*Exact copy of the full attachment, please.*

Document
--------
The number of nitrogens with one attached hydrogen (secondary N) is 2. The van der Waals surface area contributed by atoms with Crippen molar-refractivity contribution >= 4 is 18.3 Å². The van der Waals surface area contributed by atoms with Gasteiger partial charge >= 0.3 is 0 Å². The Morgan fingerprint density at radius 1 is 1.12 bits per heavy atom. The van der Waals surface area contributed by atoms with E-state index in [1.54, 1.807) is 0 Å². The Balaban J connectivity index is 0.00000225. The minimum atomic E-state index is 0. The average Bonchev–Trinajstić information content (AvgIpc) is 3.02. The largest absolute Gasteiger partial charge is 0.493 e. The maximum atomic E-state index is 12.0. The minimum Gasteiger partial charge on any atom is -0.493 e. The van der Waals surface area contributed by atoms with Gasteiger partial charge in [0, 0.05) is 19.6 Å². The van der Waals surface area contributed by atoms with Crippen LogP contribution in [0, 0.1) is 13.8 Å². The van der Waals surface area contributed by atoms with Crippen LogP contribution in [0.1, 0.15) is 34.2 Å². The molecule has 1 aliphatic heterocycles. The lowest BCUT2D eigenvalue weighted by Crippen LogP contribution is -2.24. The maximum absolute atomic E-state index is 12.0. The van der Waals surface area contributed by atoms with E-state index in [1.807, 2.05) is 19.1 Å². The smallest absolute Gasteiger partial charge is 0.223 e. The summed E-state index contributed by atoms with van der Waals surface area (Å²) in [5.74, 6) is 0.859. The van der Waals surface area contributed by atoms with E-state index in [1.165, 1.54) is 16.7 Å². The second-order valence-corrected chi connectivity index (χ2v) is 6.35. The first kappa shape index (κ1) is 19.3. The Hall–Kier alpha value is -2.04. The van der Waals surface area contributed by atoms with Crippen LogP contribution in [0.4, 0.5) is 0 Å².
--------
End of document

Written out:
The number of nitrogens with one attached hydrogen (secondary N) is 2. The van der Waals surface area contributed by atoms with Crippen molar-refractivity contribution >= 4 is 18.3 Å². The van der Waals surface area contributed by atoms with Gasteiger partial charge >= 0.3 is 0 Å². The Morgan fingerprint density at radius 1 is 1.12 bits per heavy atom. The van der Waals surface area contributed by atoms with E-state index in [1.54, 1.807) is 0 Å². The Balaban J connectivity index is 0.00000225. The minimum atomic E-state index is 0. The average Bonchev–Trinajstić information content (AvgIpc) is 3.02. The largest absolute Gasteiger partial charge is 0.493 e. The maximum atomic E-state index is 12.0. The minimum Gasteiger partial charge on any atom is -0.493 e. The van der Waals surface area contributed by atoms with Gasteiger partial charge in [0, 0.05) is 19.6 Å². The van der Waals surface area contributed by atoms with Crippen LogP contribution in [0, 0.1) is 13.8 Å². The van der Waals surface area contributed by atoms with Crippen LogP contribution in [0.1, 0.15) is 34.2 Å². The molecule has 1 aliphatic heterocycles. The lowest BCUT2D eigenvalue weighted by Crippen LogP contribution is -2.24. The maximum absolute atomic E-state index is 12.0. The van der Waals surface area contributed by atoms with E-state index in [1.807, 2.05) is 19.1 Å². The smallest absolute Gasteiger partial charge is 0.223 e. The summed E-state index contributed by atoms with van der Waals surface area (Å²) in [5.74, 6) is 0.859. The van der Waals surface area contributed by atoms with E-state index in [1.165, 1.54) is 16.7 Å². The second-order valence-corrected chi connectivity index (χ2v) is 6.35. The first kappa shape index (κ1) is 19.3. The Hall–Kier alpha value is -2.04. The van der Waals surface area contributed by atoms with Crippen LogP contribution in [0.4, 0.5) is 0 Å².